The HRQoL and mental health of children and adolescents was lower during the pandemic (wave 1 and 2) compared to pre-pandemic data. In wave 2, 47.7% of the 11- to 17-year-olds reported low HRQoL (wave 1: 40.2%, pre-pandemic: 15.3%; see Fig. 2). The difference in HRQoL was significant between pre-pandemic data and COPSY wave 1 data [4]; further, the difference between HRQoL data from COPSY waves 1 and 2 was significant as well, though the effect was negligible (p < 0.001; ϕ = 0.08). A proportion of 30.9% suffered from mental health problems, such as conduct problems, hyperactivity, peer problems and emotional problems (wave 1: 30.4%, pre-pandemic: 17.6%; see Fig. 3); the difference between pre-pandemic and wave 1 data was significant (p < 0.001; compare [4]), but no significant difference was found comparing waves 1 and 2 (p = 0.706). A proportion of 30.1% had symptoms of generalized anxiety (wave 1: 24.1%, pre-pandemic: 14.9%; see Fig. 3); the difference between pre-pandemic and wave 1 data was significant [4], the difference between waves 1 and 2 was significant as well, but negligible due to the effect size (p = 0.002; ϕ = 0.07). At wave 2 of the COPSY study, 63.0% had trouble concentrating (wave 1: 62.1%), 61.9% had little interest or joy in activities (wave 1: 58.4%), and 39.8% felt sad (wave 1: 33.7%). The observed difference between wave 1 and 2 was statistically significant only for the item “I felt sad” (p = 0.004). According to the PHQ-2, 15.1% had depressive symptoms (wave 1: 11.3%, pre-pandemic: 10.0%; see Fig. 3); contrary to our expectations, no significant difference in depressive symptoms was found between pre-pandemic and COPSY wave 1 data [4] and the difference between wave 1 and wave 2 data was significant, but negligible (p = 0.010; ϕ = 0.01). Furthermore, children and adolescents reported psychosomatic complaints such as irritability (wave 2: 57.2%, wave 1: 53.2%, pre-pandemic: 39.8%), headaches (wave 2: 46.4%, wave 1: 40.5%, pre-pandemic: 28.3%), stomachaches (wave 2: 36.4%, wave 1: 30.5%, pre-pandemic: 21.3%), and feeling low (wave 2: 43.4%, wave 1: 33.8%, pre-pandemic: 23.0%; see Fig. 4). Differences between pre-pandemic and COPSY wave 1 data have already been reported [35]. Comparing wave 1 and wave 2 data, significant differences indicated higher proportions of children affected by headaches (p = 0.007), stomachaches (p = 0.004) and feeling low (p < 0.001); the corresponding effect sizes were negligible for headaches and stomachaches (ϕ = 0.06 for both), and small for feeling low (ϕ = 0.10).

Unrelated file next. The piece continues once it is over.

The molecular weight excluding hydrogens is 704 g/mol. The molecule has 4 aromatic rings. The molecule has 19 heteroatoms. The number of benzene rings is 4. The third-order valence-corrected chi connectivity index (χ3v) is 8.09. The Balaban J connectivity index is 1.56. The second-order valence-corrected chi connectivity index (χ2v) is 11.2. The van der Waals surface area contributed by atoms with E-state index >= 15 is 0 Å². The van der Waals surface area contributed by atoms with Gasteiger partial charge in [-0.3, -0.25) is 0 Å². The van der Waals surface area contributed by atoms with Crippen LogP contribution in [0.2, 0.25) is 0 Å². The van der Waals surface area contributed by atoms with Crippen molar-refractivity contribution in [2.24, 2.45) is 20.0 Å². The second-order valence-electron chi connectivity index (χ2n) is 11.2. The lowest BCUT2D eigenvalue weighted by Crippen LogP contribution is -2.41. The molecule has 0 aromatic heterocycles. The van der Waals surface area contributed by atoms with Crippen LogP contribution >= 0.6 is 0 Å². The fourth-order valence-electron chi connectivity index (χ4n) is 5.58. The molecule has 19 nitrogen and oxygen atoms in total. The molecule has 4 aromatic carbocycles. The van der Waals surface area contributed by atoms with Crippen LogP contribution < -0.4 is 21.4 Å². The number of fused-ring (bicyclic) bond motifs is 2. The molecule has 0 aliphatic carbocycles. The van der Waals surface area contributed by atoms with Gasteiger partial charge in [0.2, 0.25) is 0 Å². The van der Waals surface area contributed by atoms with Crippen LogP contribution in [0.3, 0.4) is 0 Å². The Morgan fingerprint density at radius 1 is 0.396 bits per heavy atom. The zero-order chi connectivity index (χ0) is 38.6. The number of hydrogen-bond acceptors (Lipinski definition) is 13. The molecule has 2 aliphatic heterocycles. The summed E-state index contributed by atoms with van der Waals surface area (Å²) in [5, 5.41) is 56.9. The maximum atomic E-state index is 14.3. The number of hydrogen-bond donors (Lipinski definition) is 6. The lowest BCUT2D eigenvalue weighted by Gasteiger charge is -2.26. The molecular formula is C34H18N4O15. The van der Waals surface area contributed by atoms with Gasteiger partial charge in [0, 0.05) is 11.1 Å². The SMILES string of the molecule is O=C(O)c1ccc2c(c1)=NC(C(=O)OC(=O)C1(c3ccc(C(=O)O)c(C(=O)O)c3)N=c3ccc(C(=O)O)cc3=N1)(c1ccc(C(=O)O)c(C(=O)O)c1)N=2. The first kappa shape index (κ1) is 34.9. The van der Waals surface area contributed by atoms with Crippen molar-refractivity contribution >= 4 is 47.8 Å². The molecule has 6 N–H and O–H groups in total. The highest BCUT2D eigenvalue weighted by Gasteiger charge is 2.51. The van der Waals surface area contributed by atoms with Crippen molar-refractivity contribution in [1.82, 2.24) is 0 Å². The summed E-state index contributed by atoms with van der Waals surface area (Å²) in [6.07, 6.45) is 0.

Fig. 2
figure 2

Health-related quality of life of children and adolescents measured prior to the COVID-19 pandemic (BELLA study), in wave 1 (n = 1586) and in wave 2 (n = 1625) of the COPSY study. Significant differences in HRQoL prior vs. wave 1, prior vs. wave 2 and wave 1 vs. wave 2

Fig. 3
figure 3

Mental health problems, anxiety symptoms and depressive symptoms measured prior to the COVID-19 pandemic (BELLA study), in wave 1 and in wave 2 of the COPSY study. Significant differences in mental health problems prior vs. wave 1 and prior vs. wave 2; significant differences in anxiety prior vs. wave 1, prior vs. wave 2 and wave 1 vs. wave 2; significant differences in depression prior vs. wave 2 and wave 1 vs. wave 2

Fig. 4
figure 4

Psychosomatic complaints at least once per week measured prior to the COVID-19 pandemic (BELLA study), in wave 1 and in wave 2 of the COPSY study. Significant differences in stomachache, feeling low, and headache prior vs. wave 1, prior vs. wave 2 and wave 1 vs. wave 2; significant difference in sleeping problems and irritability prior vs. wave 1 and prior vs. wave 2

Longitudinal changes in HRQoL and mental health and associated risk and resource factors

A series of panel linear regression mixed models with random intercepts were conducted for each mental health outcome score. Table 2 shows the regression coefficients of the full models for HRQoL (M = 44.77; SD = 8.49), mental health problems (M = 9.93; SD = 6.26), anxiety (M = 5.95; SD = 4.42), depressive symptoms (M = 11.63; SD = 3.95) and psychosomatic complaints (M = 1.57; SD = 0.62). The corresponding results for the SDQ subscales can be found in Supplementary Table 2. The magnitude of the effects can be judged by comparing the regression coefficients with the actual standard deviation in the measures. According to Cohen [36], 0.2 SD can be classified as small, 0.5 SD as medium and 0.8 as large effect size. Time across wave 2 versus wave 1 was associated with statistically significant lower HRQoL (− 0.77 or − 0.09 SD), stronger emotional problems (+ 0.18 or + 0.08 SD) and peer problems (+ 0.10 or + 0.05 SD), more pronounced symptoms of anxiety (+ 0.45 or + 0.10 SD) and depression (+ 0.46 or + 0.12 SD), and stronger psychosomatic complaints (+ 0.10 or + 0.16 SD) such as irritability, headaches and sleeping problems. The effect thus was strongest for psychosomatic complaints (the coefficient indicates a significant increase of 0.10 points on the HBSC-SCL, which corresponds to an increase of 16% of a SD from wave 1 to wave 2). Contrary to a priori expectations, no statistically significant increase was found for mental health problems overall or for conduct problems; the level of hyperactivity problems even decreased from wave 1 to wave 2.